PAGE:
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Influence of Exercise on the Gut Microbiome of Overweight and Obese Adults With Prediabetes

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ClinicalTrials.gov Identifier: NCT04124354
Recruitment Status : Terminated (Only 4 participants completed due to COVID-19 and the many lockdowns. We received a NIH R21 to complete a larger version of this trial and are working on launching this larger trial and submitting it to ClinicalTrials.gov.)
First Posted : October 11, 2019
Last Update Posted : July 13, 2021
Sponsor:
Information provided by (Responsible Party):
University of Minnesota

Brief Summary:

Purpose: The investigators propose a 20-participant randomized 2-arm parallel trial with a delayed-intervention control examining how 8 weeks of moderate-intensity walking exercise alters the gut microbiome, short chain fatty acid (SCFA)-producing taxa, and the cardiometabolic profile and body weight of individuals who are overweight or obese and have prediabetes (PreD).

Aim 1: Examine and compare exercise-related shifts in the gut microbiome of individuals with PreD.

Aim 2: Examine and compare exercise-related changes in SCFA-producing taxa.

Exploratory Aim: Examine what percentage of the exercise-related changes observed in participants' gut microbiome and SCFA-producing taxa mediate changes in their cardiometabolic profile and body weight.


Condition or disease Intervention/treatment Phase
PreDiabetes Behavioral: Physical Activity Not Applicable

Detailed Description:

In the U.S, 91.8 million adults have PreD. Preventing progression of PreD to type 2 diabetes (T2D) is vital. Odds of cardiovascular disease are higher among those with T2D, with $327 billion/year spent treating T2D. Major scientific organizations have thus called for studies of novel intermediates connecting health behaviors to pre-clinical cardiometabolic disease (CMD; e.g., PreD) to lower future clinical disease risk. Physical activity (PA) is key modifiable determinant of good health. PA recommendation adherence is associated with a 25-35% dose-dependent reduction in all-cause mortality, with as little as 75 min/week of regular moderate-intensity PA beneficial. In fact, an intervention within the Diabetes Prevention Program emphasizing PA participation at recommended levels was as successful as Metformin in preventing incident T2D-likely partially due to a 5kg-reduction in body weight during this trial. Yet, PA's impact on disease risk reduction is not explained entirely by CMD risk factors or weight loss, with mechanistic pathways still unclear and crucial to examine. The gut microbiota and microbiome have been posited as mechanistic intermediates linking PA to attenuated CMD development. However, there is no known research which has examined exercise-related changes in the human gut microbiome or SCFA-producing taxa in a population with a pre-clinical CMD such as PreD and how these changes mediate changes in CMD indices and body weight.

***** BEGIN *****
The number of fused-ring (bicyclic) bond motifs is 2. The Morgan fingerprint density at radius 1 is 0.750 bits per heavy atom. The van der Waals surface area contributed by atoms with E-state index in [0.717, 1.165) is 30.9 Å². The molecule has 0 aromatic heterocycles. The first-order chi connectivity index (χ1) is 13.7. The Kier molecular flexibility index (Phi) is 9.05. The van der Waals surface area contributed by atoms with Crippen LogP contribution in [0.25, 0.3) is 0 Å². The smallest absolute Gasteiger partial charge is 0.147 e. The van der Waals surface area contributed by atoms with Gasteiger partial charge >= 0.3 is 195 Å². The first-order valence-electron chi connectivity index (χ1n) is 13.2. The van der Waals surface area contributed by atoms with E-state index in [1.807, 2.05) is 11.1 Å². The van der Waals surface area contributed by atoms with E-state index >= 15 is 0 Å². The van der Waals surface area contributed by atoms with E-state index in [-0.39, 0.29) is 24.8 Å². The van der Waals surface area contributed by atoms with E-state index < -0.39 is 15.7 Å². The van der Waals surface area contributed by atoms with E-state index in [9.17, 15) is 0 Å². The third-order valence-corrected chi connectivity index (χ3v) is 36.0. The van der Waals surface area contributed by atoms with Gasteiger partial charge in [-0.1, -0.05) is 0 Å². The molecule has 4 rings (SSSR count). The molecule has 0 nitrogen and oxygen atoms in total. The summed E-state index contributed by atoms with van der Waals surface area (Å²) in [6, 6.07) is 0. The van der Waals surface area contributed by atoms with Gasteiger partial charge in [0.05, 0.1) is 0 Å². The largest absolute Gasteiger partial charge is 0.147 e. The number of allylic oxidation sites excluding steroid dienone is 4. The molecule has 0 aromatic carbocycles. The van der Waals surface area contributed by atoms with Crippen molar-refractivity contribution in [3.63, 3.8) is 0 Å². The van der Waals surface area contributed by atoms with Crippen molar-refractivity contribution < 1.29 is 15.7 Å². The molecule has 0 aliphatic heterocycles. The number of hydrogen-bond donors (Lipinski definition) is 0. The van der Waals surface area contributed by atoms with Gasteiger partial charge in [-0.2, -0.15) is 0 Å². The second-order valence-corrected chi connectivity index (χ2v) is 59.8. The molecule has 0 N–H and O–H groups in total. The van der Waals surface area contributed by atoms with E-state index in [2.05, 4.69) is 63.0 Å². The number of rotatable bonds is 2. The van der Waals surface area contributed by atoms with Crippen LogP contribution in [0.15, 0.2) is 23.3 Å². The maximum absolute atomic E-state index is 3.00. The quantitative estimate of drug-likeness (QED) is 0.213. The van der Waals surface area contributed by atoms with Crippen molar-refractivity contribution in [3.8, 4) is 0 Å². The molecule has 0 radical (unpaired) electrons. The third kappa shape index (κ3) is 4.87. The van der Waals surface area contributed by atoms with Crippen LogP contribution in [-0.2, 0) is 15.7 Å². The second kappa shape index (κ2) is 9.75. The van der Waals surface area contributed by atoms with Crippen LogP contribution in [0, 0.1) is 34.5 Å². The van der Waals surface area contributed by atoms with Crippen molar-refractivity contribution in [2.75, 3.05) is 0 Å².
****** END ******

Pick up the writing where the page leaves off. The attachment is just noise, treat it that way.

The proposed project is therefore innovative for a least two reasons. First, as stated, the investigators know of no study in individuals with PreD which examined how a moderate-intensity walking program may modify the gut microbiome and SCFA-producing taxa. Second, the investigators will use formal mediation analyses to examine the degree to which exercise-related changes in the gut microbiome and SCFA-producing taxa explain changes observed in CMD indices and body weight. These exploratory analyses will allow for a deeper interpretation of the physiological mechanisms by which exercise may improve health and inform future trial construction. Indeed, this study will provide critical preliminary evidence for a larger NIH R01-funded trial submitted to the NIDDK, NHLBI, or NCI, with the NIH committed to funding innovative scientific proposals involving the microbiome. The investigators will use this trial's observations to determine: 1) which taxa within the gut microbiome are most impacted by moderate-intensity walking; 2) the intra- and inter-person variability of gut microbiota changes due to moderate-intensity walking; and 3) whether the fixed frequency, intensity, and duration of the walking implemented results in meaningful changes. Observations in relation to these points will inform the design and implementation of future interventions to reduce pre-clinical disease states like PreD in a mechanistically-informed manner.